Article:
One month with an E36 M3 Sedan: What I've learned - Page 3
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    1. #51
      Member mike in SC's Avatar
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      Great write up as the others expressed and really gets to the heart of your M3 experience. My older cars, though not M3 pedigree, deliver exactly what you describe. My VW Fox is lively, fun and with the mods over the years has made a fun autoX car too. My 1966 MGB is the same, entirely predictable and has the best steering, besides my Dad's old E30, that I've experienced as a driver. It feels alive and visceral with the noises and sensations from a car designed in the 1950s.

      I'm glad you're happy with your Goldilocks. I want to get behind the wheel of an golden era BMW soon.
      (sheriff)Early, I though you said this was a drug possum.
      (Early) Sure, I drug him from the ditch.
      (sheriff) I wish you told me that before you sold him to me.

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    3. #52
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      You write better than most journalists. Beautiful, and well spoken. I felt the same way about my 95 S6 Avant when I purchased it; I've always lusted after a 90s Teutonic Performance Wagon, and if the E36 Touring had been a thing I would own one by now. A 99 Alpine White E36 M3 sedans is still on my bucket list, though they are quickly becoming out of reach.
      I <3 Weird & Fast. Weirst? Faseird?

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    4. #53
      Member x(why)z's Avatar
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      Quote Originally Posted by mike in SC View Post
      Great write up as the others expressed and really gets to the heart of your M3 experience. My older cars, though not M3 pedigree, deliver exactly what you describe. My VW Fox is lively, fun and with the mods over the years has made a fun autoX car too. My 1966 MGB is the same, entirely predictable and has the best steering, besides my Dad's old E30, that I've experienced as a driver. It feels alive and visceral with the noises and sensations from a car designed in the 1950s.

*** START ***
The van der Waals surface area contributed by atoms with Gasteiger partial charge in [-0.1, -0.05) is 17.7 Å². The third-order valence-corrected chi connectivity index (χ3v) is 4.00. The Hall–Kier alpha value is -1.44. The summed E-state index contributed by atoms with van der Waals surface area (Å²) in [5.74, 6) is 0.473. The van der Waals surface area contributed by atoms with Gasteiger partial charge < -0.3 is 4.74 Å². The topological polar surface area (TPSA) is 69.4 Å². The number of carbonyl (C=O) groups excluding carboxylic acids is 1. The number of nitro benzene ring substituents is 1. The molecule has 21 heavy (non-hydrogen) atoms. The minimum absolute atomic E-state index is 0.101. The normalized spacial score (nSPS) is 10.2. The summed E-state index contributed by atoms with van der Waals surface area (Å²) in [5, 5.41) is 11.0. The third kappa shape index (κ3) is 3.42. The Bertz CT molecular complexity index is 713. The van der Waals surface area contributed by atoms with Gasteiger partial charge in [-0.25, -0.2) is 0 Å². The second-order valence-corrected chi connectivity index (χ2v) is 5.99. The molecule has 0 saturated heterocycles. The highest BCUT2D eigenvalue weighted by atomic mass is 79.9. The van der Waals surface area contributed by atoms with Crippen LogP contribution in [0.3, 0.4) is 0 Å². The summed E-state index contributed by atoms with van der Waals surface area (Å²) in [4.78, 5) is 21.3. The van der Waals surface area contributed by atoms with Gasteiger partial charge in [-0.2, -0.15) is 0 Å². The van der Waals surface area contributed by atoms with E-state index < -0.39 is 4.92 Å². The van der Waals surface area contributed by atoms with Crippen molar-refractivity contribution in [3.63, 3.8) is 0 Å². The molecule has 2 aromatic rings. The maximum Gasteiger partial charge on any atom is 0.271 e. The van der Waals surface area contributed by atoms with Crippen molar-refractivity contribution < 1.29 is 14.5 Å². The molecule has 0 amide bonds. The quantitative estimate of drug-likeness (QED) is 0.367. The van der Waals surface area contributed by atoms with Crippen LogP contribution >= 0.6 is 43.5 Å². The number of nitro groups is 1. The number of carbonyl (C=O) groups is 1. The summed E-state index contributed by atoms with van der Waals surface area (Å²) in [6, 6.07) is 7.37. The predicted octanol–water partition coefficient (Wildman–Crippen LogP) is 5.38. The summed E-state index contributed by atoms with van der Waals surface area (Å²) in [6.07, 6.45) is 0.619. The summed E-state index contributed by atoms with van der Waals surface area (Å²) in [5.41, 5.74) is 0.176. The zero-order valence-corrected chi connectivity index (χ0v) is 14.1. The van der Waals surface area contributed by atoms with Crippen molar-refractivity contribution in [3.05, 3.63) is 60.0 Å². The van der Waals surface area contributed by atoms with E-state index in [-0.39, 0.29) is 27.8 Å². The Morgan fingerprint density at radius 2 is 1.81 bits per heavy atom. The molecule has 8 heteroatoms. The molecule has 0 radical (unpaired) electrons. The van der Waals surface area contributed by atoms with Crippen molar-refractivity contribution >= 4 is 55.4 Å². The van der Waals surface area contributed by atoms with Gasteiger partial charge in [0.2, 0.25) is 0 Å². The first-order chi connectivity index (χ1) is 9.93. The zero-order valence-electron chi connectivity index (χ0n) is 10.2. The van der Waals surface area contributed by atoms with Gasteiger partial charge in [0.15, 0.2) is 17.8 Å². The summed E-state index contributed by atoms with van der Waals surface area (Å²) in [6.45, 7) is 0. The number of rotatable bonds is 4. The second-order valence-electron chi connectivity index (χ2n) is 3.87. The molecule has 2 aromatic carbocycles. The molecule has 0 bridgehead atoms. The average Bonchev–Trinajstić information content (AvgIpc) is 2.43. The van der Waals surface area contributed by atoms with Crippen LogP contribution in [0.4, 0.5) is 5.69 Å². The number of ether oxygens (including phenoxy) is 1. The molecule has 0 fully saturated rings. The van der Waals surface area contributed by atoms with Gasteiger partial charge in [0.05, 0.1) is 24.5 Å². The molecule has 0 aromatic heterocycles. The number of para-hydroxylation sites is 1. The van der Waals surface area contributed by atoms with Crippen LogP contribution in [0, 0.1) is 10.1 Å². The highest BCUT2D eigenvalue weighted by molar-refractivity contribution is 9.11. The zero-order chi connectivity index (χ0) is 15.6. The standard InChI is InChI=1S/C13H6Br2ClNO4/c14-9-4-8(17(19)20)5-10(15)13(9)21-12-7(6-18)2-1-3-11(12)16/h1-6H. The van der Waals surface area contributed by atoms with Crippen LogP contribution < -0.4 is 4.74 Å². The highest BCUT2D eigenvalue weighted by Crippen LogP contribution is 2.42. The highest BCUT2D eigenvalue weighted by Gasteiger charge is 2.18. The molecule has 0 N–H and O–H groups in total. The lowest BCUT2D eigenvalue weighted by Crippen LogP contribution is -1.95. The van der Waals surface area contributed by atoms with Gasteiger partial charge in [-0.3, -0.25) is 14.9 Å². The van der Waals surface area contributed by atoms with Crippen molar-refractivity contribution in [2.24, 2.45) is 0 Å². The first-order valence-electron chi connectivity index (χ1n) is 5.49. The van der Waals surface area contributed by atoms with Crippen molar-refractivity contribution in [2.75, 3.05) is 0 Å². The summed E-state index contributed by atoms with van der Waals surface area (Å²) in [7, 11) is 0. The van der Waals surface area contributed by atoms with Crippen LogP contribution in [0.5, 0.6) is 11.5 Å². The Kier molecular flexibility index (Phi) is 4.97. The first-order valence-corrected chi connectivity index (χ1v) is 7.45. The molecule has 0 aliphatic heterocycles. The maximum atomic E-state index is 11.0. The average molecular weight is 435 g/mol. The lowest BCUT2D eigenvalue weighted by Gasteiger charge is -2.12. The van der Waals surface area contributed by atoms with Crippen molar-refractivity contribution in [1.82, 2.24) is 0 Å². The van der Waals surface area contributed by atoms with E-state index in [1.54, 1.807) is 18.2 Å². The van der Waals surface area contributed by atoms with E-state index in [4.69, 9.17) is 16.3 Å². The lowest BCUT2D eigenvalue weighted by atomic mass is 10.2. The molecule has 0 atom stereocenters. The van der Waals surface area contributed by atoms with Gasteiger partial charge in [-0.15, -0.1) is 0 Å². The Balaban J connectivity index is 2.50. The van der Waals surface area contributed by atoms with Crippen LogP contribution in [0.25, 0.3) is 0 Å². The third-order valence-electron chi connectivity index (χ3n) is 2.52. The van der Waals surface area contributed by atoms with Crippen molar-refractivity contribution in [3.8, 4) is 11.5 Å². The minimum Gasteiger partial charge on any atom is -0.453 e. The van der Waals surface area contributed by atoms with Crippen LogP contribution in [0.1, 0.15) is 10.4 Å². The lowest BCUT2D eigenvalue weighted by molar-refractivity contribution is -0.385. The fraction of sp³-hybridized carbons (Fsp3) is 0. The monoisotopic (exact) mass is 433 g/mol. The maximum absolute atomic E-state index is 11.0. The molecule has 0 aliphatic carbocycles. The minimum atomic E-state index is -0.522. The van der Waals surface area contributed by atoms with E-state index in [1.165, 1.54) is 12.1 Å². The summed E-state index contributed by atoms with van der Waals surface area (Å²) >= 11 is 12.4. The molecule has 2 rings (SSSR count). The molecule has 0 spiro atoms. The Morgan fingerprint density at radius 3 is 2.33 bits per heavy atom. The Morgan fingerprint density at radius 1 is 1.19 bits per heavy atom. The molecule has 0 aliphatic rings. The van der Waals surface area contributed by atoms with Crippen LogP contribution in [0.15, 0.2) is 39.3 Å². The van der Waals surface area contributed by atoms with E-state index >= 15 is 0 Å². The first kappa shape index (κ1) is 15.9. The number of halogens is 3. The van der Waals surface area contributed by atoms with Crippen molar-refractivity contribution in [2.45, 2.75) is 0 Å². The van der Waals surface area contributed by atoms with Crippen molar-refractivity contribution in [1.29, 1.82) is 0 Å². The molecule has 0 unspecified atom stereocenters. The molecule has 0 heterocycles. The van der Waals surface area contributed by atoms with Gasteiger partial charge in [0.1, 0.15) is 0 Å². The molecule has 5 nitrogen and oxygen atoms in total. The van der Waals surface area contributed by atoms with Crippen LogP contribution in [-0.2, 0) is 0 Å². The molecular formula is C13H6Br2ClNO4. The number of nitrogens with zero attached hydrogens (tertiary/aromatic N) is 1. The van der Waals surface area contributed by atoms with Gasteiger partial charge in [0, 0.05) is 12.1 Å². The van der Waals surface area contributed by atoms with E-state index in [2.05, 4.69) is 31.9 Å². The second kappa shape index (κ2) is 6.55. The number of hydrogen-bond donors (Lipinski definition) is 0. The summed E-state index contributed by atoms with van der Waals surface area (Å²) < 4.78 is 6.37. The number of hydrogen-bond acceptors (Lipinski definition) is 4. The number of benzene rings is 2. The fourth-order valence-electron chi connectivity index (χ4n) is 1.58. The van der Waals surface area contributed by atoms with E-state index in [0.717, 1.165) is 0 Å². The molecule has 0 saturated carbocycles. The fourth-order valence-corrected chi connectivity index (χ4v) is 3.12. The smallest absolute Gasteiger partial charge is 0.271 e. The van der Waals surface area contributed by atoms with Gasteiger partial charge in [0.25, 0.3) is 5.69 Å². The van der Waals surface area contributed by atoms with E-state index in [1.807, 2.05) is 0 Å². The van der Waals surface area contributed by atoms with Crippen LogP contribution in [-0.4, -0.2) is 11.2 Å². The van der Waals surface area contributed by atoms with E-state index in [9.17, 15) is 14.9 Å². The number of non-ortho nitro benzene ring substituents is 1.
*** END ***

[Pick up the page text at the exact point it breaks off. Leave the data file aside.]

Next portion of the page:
I'm glad you're happy with your Goldilocks. I want to get behind the wheel of an golden era BMW soon.
      I am such an MGB fan. I have great memories of blasting through the Santa Ynez Valley just outside of Santa Barbara in an MGB GT. That thing was a riot even with what, 90 horsepower? The skinny tires, big steering wheel, and low weight combined to make it exhilarating. I love how they kind of slide around but are so controllable.

      Quote Originally Posted by ADDvanced View Post
      You write better than most journalists. Beautiful, and well spoken. I felt the same way about my 95 S6 Avant when I purchased it; I've always lusted after a 90s Teutonic Performance Wagon, and if the E36 Touring had been a thing I would own one by now. A 99 Alpine White E36 M3 sedans is still on my bucket list, though they are quickly becoming out of reach.
      Thanks! That's too kind.

      I haven't seen an Alpine White E36 in ages. As mentioned elsewhere, I can't decide on my favourite colour on an E36. Hellrot, Technoviolet, silver, Alpine White and Boston Green are all superb. I even love Dakar.

      And I agree; the only thing that could be better than the sedan would be a wagon.

    5. #54
      Member x(why)z's Avatar
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      Thirteen months ago a somewhat raggedy GM Duramax pickup with a three-car open-top trailer noisily paced down my brick street in Western Pennsylvania.Sitting mid-ship behind a Mini Cooper Clubman was my recently bought-and-paid-for Boston Green E36 sedan. Two weeks earlier I had been casually pursuing BMW forums on a semi-earnest hunt for an E36 M3 Sedan, preferably in Boston Green as I love green cars for whatever reason.

      With no comments or interest sat an intriguingly unloved thread simple titled E36 M3 Sedan in Boston Green. Within were some marginal images shot low and in the evening. Grainy and underwhelming, the photos were hiding what I thought may be a car with potential. I had to get beyond the awkward and oversized anthracite after-market wheels and clear corners because what was also included in the documentation was an inch-thick folder containing every maintenance receipt dating back to January 1997 when the car rolled off the assembly line. Despite having a few owners, everyone of them LOVED this car.

      On somewhat of a whim, I DMd the owner and he responded with his phone number. The next day we chatted for over an hour on subjects ranging from space to politics, only briefly touching on the car itself. That was good enough for me. I was confident that this was the kind of guy I could buy a car sight-unseen from. Plus, when I Googled his address, it showed a beautifully kept home in an upscale Virginia suburb, and a garage with a number of lovely vehicles adorning it.